Security, in the widest sense of the word, will also be a central topic during our talks in Bern. This is not only a matter of disarmament, weapons control, or preventing and settling international conflicts, but also a matter of financial and economic security. It is particularly relevant on the eve of the G20 summit in Pittsburgh.

I find it telling that two of the major contemporary economic forums currently take place in Davos, Switzerland, and St Petersburg, Russia. Of course, the Swiss forum is much better-known, but we are also striving to develop our own forum. In general, these forums have turned into a platform for discussing ways to intensify the global economy, particularly in the conditions of a global crisis. We are also interested in addressing problems of energy supply, approaching the matter both from the angle of its consumers and suppliers.

To conclude my greetings and introductory remarks, which are directed toward everyone present, I would like to say that Russia supports dialogue among participants in international relations – dialogue that is as fair, open, and wide as possible.

I hope that we can discuss many of the issues mentioned with our Swiss colleagues using the same language, especially since Mr President has just demonstrated his excellent proficiency in our language, and is happy to use it beautifully at any opportunity. I hope that this will help us to hold productive, substantial talks and will be conducive to expanding our bilateral dialogue and cooperation.

I would like to thank you again for your very warm welcome.

Beginning of Russian-Swiss Talks
September 21, 2009
Bern, Switzerland

PRESIDENT OF THE SWISS CONFEDERATION HANS-RUDOLF MERZ (as translated into Russian): Mr President, ladies and gentlemen, ministers, members of the Swiss Federal Council,

I am very happy, Mr President, to welcome you and your delegation here to the Bernerhof Federal Palace, one of the facilities of the Swiss government. I am particularly happy that relations between our nations have developed so much in recent years.

This is the first time that a Russian President is visiting Switzerland. I am glad that our meeting is taking place on the eve of the UN General Assembly; naturally, it has a particular significance. This is a state visit, which gives us the opportunity to discuss some especially important current issues and share our views.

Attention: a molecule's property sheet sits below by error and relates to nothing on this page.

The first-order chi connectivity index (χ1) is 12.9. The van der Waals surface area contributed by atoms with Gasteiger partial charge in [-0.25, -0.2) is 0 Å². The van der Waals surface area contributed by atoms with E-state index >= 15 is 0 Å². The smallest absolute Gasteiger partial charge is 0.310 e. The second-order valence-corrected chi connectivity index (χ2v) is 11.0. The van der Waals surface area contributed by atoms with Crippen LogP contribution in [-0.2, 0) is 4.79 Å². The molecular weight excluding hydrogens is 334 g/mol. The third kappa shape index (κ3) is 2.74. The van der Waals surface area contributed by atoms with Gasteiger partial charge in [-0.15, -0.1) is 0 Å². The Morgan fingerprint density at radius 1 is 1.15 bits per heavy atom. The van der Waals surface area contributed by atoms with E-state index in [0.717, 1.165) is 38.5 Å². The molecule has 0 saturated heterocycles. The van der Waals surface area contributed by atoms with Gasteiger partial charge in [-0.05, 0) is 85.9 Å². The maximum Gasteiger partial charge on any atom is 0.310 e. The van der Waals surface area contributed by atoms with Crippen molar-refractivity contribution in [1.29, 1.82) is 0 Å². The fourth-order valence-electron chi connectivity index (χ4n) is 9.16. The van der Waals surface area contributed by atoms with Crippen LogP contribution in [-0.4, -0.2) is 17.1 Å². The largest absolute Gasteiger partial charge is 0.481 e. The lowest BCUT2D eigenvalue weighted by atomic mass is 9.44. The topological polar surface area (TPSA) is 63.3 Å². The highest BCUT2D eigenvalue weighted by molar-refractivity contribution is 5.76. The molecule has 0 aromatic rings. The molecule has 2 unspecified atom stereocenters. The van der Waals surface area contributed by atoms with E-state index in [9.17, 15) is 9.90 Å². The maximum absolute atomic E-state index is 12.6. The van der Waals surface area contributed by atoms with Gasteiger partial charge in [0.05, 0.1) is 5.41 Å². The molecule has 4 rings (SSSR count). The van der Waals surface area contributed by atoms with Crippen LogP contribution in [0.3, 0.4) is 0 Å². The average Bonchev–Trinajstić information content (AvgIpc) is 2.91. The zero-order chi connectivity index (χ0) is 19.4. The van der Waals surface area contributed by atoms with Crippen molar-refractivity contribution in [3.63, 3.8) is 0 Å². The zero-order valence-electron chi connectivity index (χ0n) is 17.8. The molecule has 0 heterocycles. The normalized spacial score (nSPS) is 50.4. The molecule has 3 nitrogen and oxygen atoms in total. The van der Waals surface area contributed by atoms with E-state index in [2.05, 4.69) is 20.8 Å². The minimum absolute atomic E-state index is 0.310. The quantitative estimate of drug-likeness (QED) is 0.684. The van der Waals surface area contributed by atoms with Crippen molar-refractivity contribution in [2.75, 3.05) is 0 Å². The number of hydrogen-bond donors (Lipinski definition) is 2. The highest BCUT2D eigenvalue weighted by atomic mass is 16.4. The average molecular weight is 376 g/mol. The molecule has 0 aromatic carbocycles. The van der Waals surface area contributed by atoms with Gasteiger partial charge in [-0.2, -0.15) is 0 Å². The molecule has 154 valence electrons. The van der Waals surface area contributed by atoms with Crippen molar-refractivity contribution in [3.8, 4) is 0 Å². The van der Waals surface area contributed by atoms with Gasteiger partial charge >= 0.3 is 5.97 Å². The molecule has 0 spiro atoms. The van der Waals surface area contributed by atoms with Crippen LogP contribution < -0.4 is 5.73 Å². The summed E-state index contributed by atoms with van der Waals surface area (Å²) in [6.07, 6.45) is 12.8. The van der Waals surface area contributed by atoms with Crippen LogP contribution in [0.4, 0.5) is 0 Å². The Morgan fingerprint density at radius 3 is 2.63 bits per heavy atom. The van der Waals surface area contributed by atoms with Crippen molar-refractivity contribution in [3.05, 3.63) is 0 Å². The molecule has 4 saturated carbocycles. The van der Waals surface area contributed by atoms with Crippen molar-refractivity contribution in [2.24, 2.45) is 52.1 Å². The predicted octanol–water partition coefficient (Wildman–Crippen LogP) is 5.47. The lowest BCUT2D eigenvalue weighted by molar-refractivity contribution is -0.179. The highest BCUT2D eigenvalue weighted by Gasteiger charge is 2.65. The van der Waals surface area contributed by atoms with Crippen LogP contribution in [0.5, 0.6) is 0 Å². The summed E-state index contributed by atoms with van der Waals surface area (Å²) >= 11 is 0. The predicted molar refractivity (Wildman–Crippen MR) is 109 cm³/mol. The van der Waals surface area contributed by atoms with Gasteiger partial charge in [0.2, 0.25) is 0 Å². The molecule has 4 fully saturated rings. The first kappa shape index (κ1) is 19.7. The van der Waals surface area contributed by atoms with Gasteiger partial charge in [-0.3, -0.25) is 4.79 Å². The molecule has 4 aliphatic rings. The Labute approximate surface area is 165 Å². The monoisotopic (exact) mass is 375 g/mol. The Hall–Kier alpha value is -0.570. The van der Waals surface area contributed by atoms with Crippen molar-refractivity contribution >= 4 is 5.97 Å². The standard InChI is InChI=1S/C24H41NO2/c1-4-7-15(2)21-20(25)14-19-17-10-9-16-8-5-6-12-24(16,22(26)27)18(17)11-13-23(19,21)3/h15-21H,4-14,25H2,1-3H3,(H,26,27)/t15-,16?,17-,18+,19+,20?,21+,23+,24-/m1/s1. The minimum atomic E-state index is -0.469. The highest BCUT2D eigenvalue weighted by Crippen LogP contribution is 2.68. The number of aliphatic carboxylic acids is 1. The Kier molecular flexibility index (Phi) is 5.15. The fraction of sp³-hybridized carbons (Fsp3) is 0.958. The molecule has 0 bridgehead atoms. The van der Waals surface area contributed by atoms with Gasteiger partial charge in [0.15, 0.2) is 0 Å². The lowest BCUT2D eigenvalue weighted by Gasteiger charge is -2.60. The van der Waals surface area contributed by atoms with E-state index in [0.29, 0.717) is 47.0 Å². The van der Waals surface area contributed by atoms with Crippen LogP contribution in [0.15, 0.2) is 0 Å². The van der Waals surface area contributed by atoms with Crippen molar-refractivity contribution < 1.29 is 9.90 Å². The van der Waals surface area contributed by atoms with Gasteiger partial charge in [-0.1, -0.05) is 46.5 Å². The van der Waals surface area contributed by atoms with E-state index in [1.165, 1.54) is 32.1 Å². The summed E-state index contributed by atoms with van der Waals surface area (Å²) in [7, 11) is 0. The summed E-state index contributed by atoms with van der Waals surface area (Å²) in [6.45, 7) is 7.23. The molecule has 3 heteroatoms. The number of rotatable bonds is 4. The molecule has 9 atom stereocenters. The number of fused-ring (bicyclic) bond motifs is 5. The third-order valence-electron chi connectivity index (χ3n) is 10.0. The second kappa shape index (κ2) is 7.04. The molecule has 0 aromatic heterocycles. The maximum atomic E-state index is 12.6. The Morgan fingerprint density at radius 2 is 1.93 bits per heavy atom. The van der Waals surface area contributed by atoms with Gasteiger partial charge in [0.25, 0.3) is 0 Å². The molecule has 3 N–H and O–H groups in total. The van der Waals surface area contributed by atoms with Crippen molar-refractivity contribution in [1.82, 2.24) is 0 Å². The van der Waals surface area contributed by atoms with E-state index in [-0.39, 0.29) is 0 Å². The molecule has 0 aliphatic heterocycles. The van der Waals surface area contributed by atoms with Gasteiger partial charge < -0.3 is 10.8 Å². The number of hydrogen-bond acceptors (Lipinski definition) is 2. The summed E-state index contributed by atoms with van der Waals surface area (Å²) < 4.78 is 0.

We have agreed that for the first part of the day, we will discuss our bilateral goals and agreements. The second part of the day will be devoted to issues of international security that European politicians are facing; we will also talk about the development of the UN and its structures.


I will try to be brief in my introductory remarks, because we already exchanged greetings during the meeting ceremony.

Nonetheless, I would like to say that, indeed, we also have very high expectations for this occasion – the very first visit by a Russian leader to Switzerland in the history of our nations. And naturally, this gives us a great deal of responsibility. I am very happy to be here with you.

I feel that the level of economic and humanitarian relations existing between our nations today is quite satisfactory. We have a variety of topics for discussion – both bilateral and regional issues, as well as matters of global importance. I think that we can certainly proceed as Mr President has suggested, following the plan that he proposed.

Currently, I believe that our relations overall are at a very high level of development. Our task now should be to strive to maintain them at this level, and even improve them. We should also work to bolster our relations through new bilateral economic projects, as well as bright, interesting humanitarian ties.

Furthermore, our visit coincides with a historic event of significance to both of our nations: Alexander Suvorov’s crossing over the Alps. It seems to me that this is a beautiful part of today’s dialogue, which not only demonstrates the extent of our relations, but also shows the history of our ties. And so, I suggest that we begin our talks.